A law to protect renters could be having a devastating impact on survivors of domestic abuse who are seeking refuge, the Senedd heard.
Mark Isherwood raised Welsh Women’s Aid concerns about the impact of the Renting Homes (Wales) Act 2016 on refuge provision.
The Conservative shadow minister told the Senedd the charity believes the legislation, which came into force in December 2022, may break the system.
Jane Hutt, the social justice minister, said she has met the chief executive of Welsh Women’s Aid and an evaluation of the legislation is under way.
“They've raised concerns about the operation of the Act and we do have to look at this,” she said. “I think it's about balancing the rights and interests of those living in refuge.”
Mr Isherwood said: “Refuge provision is never intended to be a home, and survivors reside there whilst fleeing risk of imminent serious harm or death.
“Refuge relies on flexible tenancies, such as licences, so that the survivor can be moved on quickly when refuge is no longer appropriate for them.
“This legislation, they say, has inappropriately treated the emergency accommodation that refuge provides as a home….
“It has already caused lasting and devastating consequences for survivors and service provision, they state, since its implementation.”
Welsh Women’s Aid has called for an exemption for refuge accommodation.
The charity said a family in refuge for longer than six months will need an occupation contract which could stop survivors from being able to access homelessness support.
Plaid Cymru’s Sioned Williams echoed concerns about the Renting Homes Act.
Mr Isherwood said the domestic abuse commissioner found that only 37 per cent of victims and survivors in Wales had access to counselling – lower than any part of England.
The report also found that only 3 per cent of perpetrators in Wales were able to access support to change behaviour compared with 16 per cent in north-east England.
Sioned Williams raised concerns that a £7 million cut to the minister’s portfolio could impact work to end violence against women, domestic abuse and sexual violence in Wales.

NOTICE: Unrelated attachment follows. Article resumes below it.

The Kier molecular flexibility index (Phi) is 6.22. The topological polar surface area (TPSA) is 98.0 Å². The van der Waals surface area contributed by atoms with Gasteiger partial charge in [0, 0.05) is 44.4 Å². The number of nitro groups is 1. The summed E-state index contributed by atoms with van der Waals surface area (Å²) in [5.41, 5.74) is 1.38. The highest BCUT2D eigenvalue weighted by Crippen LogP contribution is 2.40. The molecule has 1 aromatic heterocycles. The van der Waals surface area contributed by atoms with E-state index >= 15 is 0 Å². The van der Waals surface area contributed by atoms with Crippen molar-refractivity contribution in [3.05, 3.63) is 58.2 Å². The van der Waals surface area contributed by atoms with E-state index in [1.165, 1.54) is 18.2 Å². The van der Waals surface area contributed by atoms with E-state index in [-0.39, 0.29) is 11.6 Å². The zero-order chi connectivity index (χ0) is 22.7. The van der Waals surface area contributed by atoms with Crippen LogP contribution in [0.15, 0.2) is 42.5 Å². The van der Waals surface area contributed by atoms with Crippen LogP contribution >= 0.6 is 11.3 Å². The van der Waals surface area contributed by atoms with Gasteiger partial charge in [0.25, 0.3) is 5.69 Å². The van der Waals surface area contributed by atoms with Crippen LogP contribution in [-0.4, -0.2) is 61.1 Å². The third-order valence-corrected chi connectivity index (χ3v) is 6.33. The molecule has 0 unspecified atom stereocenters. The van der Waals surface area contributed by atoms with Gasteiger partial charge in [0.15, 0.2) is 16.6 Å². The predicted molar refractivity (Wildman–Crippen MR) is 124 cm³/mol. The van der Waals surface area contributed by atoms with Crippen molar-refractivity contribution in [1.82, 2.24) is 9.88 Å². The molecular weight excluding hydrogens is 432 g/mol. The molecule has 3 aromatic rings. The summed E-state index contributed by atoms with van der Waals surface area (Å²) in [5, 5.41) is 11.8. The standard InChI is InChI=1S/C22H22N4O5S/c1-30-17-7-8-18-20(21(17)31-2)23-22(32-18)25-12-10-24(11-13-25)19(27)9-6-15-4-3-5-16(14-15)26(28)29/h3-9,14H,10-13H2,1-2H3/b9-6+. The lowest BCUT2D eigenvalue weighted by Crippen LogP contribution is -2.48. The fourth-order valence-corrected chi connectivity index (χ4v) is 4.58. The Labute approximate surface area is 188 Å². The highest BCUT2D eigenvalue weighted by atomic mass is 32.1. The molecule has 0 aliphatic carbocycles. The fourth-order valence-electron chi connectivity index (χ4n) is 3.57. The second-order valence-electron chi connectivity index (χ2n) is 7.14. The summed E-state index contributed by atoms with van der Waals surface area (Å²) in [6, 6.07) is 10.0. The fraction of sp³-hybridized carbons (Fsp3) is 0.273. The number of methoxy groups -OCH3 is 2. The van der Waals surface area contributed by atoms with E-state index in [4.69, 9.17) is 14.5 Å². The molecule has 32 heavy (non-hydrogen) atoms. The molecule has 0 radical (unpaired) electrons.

She asked: “What is the Welsh Government doing to ensure that children and young people who are impacted by domestic abuse can access the specialist services that are so crucial for them, and which may now be under threat because of budgetary cuts?”
The shadow minister told the Senedd that a lack of Wales-specific statistics, due to justice not being devolved, makes it difficult to get a full picture of what is happening in Wales.
Ms Hutt said the Welsh Government is seeking the staged devolution of justice powers, including greater access to data sources.
She pointed to funding for Childline Cymru Wales, the Live Fear Free helpline and the Meic service, adding that Stori Cymru is developing resources on relationships and sex education.
Ms Hutt also raised examples of the Welsh Government funding non-devolved services, including a South Wales Police pilot of conditional cautions.
During a statement to the Senedd on Tuesday, 7 November, the minister highlighted a 2022-23 progress report on domestic abuse.
She said: “Wales has made significant progress in tackling violence against women, domestic abuse and sexual violence, and we should be proud of our record.
“Nevertheless, there is still much more to do.”
Ms Hutt raised the publication of an action plan in March and said more than 340,000 professionals accessed domestic abuse training last year.
She also highlighted funding for Bawso to support migrant women fleeing abuse who have no recourse to public funds.
Ms Hutt said: “In 2023-24 we will continue to work together in the spirit of co-production and collaboration to further develop the blueprint and deliver against the national strategy.
“Our commitment is to ensure everyone can live fear free, and Wales will not be a bystander to abuse.”